“I’ve got to big up Shy FX and Digital Soundboy for taking the lead on that kind of stance. Now as a DJ you get the chance to kind of tell your story. Rather than telling one chapter, you can tell your whole biography of your history, of where you come from and how you got there and where you are now. Shy FX would turn up at a jungle rave and roll out grime and reggae. You had to have balls to do that at that stage because jungle and drum and bass is such a specialist style, but a lot of people that come from that scene have come through a lot of different styles of music. Jungle and drum and bass was a scene where you could express that, but I think it has got to the stage now where you have got to go back to the source and to the original art form and to where it all began. Sometimes you have got to go back to go forward. I think where I am at with my DJ sets now and I definitely love playing at festivals because it's the one place you can get away with dropping Chic and DJ Hazard in the same set. It’s a good time to take off the restrictions that have been given to one style. It’s hard for people to accept because and it’s hard for the promoters to get their heads around. What they want is a safe bet.”
When you moved to Bristol what was it that initially got you into the rave scene?
“It was through skateboarding really. I was a skateboarder and I met this guy called Jody, who was Way Out West. His dad was running a skateboarding magazine and we made our first record together. It was just living in Bristol and skateboarding around the streets of Bristol meeting people and bumping into heads. There were a lot of parties going on, a lot of house parties where I got to hear the music I was talking about earlier. Before that I was always a festival kid. I went to a lot of festivals as a kid with my mum so I have always been exposed to a lot of music and a lot of different styles of music as well. Coming to Bristol, it did all come together with the people I met and the parties that went with it. As a crew we would all move together, we would all go raving together and we would just drive every weekend to wherever the party was. Through '92 we were pretty much away from Bristol every weekend until the Criminal Justice bill came in and shut it all down. We were out there at all the raves. We used go to Circus Warp, Spiral Tribe and Bedlam parties. We would travel to London to go to warehouse parties and house parties and follow the party trail around England. I was just a budding DJ then and the free party thing was a platform to be seen and heard on. From that I bumped into Roni and Krust and I have never looked back. We started making tunes, Full Cycle and V started and we would just jam it in the studio all the time.”
What was the idea behind creating a drum & bass group like Reprazent?
“Roni had the vision for that one, I would say. With Reprazent he had a vision to put together this band. I think it was one of those things where all of the players played their part, we were a team and we moved as one. After the Mercury Prize stuff it all unfolded for us and it was like, “Okay, we better get a tour bus.” Suddenly we had more people coming to shows and that was when it really took off. Breakbeat Era came after that and that was a project that we had made one tune for. The time came up between Reprazent and we did the ‘Breakbeat Era’ album, which I think, even to this day, was a little ahead of its time. It is definitely an album that I am very proud of. The singer Leonie Laws bought something different to the table.”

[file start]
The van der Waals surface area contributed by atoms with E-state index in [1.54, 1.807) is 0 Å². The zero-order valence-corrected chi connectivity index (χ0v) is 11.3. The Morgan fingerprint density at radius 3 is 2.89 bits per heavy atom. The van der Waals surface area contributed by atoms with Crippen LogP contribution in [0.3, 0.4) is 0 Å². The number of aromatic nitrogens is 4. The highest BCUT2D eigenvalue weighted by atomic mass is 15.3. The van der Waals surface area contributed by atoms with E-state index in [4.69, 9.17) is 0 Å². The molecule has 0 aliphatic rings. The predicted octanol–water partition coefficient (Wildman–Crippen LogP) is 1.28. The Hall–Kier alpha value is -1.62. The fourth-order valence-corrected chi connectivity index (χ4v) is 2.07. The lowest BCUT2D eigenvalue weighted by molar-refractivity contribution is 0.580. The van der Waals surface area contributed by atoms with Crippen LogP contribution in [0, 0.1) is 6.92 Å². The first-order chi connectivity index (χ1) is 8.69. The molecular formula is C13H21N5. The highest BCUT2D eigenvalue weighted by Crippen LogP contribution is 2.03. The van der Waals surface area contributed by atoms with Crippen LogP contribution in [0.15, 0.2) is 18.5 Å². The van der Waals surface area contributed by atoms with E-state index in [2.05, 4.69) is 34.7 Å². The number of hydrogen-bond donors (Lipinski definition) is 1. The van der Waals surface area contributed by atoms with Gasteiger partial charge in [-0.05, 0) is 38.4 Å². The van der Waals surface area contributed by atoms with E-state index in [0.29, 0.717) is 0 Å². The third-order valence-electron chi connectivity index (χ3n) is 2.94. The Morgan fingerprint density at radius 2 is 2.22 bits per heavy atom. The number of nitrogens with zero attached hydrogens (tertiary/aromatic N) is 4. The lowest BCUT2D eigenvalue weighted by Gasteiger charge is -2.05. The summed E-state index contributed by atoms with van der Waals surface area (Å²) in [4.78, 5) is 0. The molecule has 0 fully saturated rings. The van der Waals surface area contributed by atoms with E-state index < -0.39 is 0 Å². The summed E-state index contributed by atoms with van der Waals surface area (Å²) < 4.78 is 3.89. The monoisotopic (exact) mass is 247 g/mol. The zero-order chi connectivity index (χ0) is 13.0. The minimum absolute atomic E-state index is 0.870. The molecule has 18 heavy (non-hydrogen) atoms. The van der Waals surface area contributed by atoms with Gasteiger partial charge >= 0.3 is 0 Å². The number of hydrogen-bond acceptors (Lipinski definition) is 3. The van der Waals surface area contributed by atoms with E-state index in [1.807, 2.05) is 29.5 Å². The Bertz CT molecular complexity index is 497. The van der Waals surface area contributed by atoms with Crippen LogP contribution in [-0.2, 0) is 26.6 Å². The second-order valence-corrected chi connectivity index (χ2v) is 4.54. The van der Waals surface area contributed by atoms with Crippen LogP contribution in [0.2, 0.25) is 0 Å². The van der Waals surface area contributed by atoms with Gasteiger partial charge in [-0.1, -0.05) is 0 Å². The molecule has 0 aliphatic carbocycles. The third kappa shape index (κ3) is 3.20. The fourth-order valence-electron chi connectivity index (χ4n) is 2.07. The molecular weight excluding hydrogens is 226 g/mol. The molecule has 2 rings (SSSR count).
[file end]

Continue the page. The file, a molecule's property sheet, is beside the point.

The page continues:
What are you hoping to achieve with Clear Skyz and Gutterfunk in the near future?
“On Clear Skyz I have a new release coming up soon from a guy called Critical Impact featuring Jakes. It’s a sick tune and it is definitely bringing that Bristol flavour back. It’s got the rollers, and with MC Jakes on there it’s definitely a hot vibe. I think with Clear Skyz I just want to keep it quality drum and bass, quality jungle and quality rollers. With Gutterfunk we are just throwing curve balls with every release, and we are just trying to keep it varied and exciting and keep putting fresh energy in there. Jus Now have released ‘Tun Up’, which has been a massive tune this year, and they are definitely blowing up right now. ‘1000 Soul Songs’ has been a good new release and we have some footwork stuff coming. There is some stuff coming from K-aze and he has got some crazy beats coming through. We just want to keep pushing the envelope with Gutterfunk, with Sure Thing we a working the '80s boogie influence and there is loads of stuff coming from that. We are working on an album for that with Futureboogie. We are going to do a compilation at some point with all of the releases so far. There is more stuff coming from Jus Now. It is all just starting really as we are only six releases in.”
The latest Die release ‘1000 Soul Songs’ features Jenna G, how was it working with her again?
“Jenna is an absolute pro, she has got soul to the bone. I have always wanted to work with Jenna from when I first heard ‘Midnight’. Me and Clipz did a tune years ago, when Redlight was called Clipz, named ‘Work It Out’ and that was always something I wanted to follow up. We did 'Soul Songs' and that was, in a way, a dedication to the music we love, to jungle music and also soul music and it was connecting the two together. I was really happy with the response from all my peers and the people I care about, and the ravers’ response was wicked from it.”
Is there anything else that we haven’t covered that you have coming up that we should know about?
“I’m working on some tracks with MC Inja. I’ve got to big up MC Inja, he has done all of my shows with me and he did Boomtown and Arcadia sets as well. We pretty much roll most places together and now we are working on some material. There is stuff coming with Addision Groove, Sure Thing and of course solo stuff. I just want to enjoy what I do and that is the main thing that is important to me.”
Words: DAVID SULLIVAN